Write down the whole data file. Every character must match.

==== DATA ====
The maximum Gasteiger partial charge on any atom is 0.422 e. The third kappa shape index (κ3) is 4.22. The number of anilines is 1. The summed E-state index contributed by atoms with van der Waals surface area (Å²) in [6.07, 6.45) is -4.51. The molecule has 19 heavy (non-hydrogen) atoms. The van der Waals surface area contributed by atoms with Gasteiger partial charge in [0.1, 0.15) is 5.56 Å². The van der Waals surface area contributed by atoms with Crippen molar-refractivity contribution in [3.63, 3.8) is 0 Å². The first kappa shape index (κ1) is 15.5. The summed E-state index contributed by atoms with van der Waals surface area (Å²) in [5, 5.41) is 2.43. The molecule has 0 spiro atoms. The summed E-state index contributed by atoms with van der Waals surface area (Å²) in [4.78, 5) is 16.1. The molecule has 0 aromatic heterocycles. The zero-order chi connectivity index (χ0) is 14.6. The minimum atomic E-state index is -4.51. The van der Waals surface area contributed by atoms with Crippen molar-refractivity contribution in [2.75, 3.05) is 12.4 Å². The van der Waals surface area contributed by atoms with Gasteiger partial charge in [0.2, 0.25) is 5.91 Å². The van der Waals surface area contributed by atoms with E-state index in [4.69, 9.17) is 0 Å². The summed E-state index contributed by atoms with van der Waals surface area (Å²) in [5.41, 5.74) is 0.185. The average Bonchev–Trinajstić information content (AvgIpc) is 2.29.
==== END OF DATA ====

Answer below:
The maximum Gasteiger partial charge on any atom is 0.422 e. The third kappa shape index (κ3) is 4.22. The number of anilines is 1. The summed E-state index contributed by atoms with van der Waals surface area (Å²) in [6.07, 6.45) is -4.51. The molecule has 19 heavy (non-hydrogen) atoms. The van der Waals surface area contributed by atoms with Gasteiger partial charge in [0.1, 0.15) is 5.56 Å². The van der Waals surface area contributed by atoms with Crippen molar-refractivity contribution in [3.63, 3.8) is 0 Å². The first kappa shape index (κ1) is 15.5. The summed E-state index contributed by atoms with van der Waals surface area (Å²) in [5, 5.41) is 2.43. The molecule has 0 spiro atoms. The summed E-state index contributed by atoms with van der Waals surface area (Å²) in [4.78, 5) is 16.1. The molecule has 0 aromatic heterocycles. The zero-order chi connectivity index (χ0) is 14.6. The minimum atomic E-state index is -4.51. The van der Waals surface area contributed by atoms with Crippen molar-refractivity contribution in [2.75, 3.05) is 12.4 Å². The van der Waals surface area contributed by atoms with Gasteiger partial charge in [0.2, 0.25) is 5.91 Å². The van der Waals surface area contributed by atoms with E-state index in [4.69, 9.17) is 0 Å². The summed E-state index contributed by atoms with van der Waals surface area (Å²) in [5.41, 5.74) is 0.185. The average Bonchev–Trinajstić information content (AvgIpc) is 2.29.